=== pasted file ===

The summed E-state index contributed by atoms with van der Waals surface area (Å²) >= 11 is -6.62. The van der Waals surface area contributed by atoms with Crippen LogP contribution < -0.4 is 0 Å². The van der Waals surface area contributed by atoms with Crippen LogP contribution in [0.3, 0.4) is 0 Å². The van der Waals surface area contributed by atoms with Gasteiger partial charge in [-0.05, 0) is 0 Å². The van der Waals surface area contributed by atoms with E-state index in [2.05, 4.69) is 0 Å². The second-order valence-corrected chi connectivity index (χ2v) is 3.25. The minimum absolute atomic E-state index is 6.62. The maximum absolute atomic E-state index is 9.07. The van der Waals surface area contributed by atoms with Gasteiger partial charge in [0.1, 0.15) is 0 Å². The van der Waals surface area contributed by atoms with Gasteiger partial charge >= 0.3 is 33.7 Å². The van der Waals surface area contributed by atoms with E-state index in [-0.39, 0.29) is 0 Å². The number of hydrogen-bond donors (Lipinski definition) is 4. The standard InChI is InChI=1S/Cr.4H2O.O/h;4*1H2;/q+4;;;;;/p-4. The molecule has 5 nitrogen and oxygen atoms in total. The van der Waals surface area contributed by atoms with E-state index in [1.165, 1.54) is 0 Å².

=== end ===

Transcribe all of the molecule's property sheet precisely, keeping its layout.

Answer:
The summed E-state index contributed by atoms with van der Waals surface area (Å²) >= 11 is -6.62. The van der Waals surface area contributed by atoms with Crippen LogP contribution < -0.4 is 0 Å². The van der Waals surface area contributed by atoms with Crippen LogP contribution in [0.3, 0.4) is 0 Å². The van der Waals surface area contributed by atoms with Gasteiger partial charge in [-0.05, 0) is 0 Å². The van der Waals surface area contributed by atoms with E-state index in [2.05, 4.69) is 0 Å². The second-order valence-corrected chi connectivity index (χ2v) is 3.25. The minimum absolute atomic E-state index is 6.62. The maximum absolute atomic E-state index is 9.07. The van der Waals surface area contributed by atoms with Gasteiger partial charge in [0.1, 0.15) is 0 Å². The van der Waals surface area contributed by atoms with Gasteiger partial charge >= 0.3 is 33.7 Å². The van der Waals surface area contributed by atoms with E-state index in [-0.39, 0.29) is 0 Å². The number of hydrogen-bond donors (Lipinski definition) is 4. The standard InChI is InChI=1S/Cr.4H2O.O/h;4*1H2;/q+4;;;;;/p-4. The molecule has 5 nitrogen and oxygen atoms in total. The van der Waals surface area contributed by atoms with E-state index in [1.165, 1.54) is 0 Å².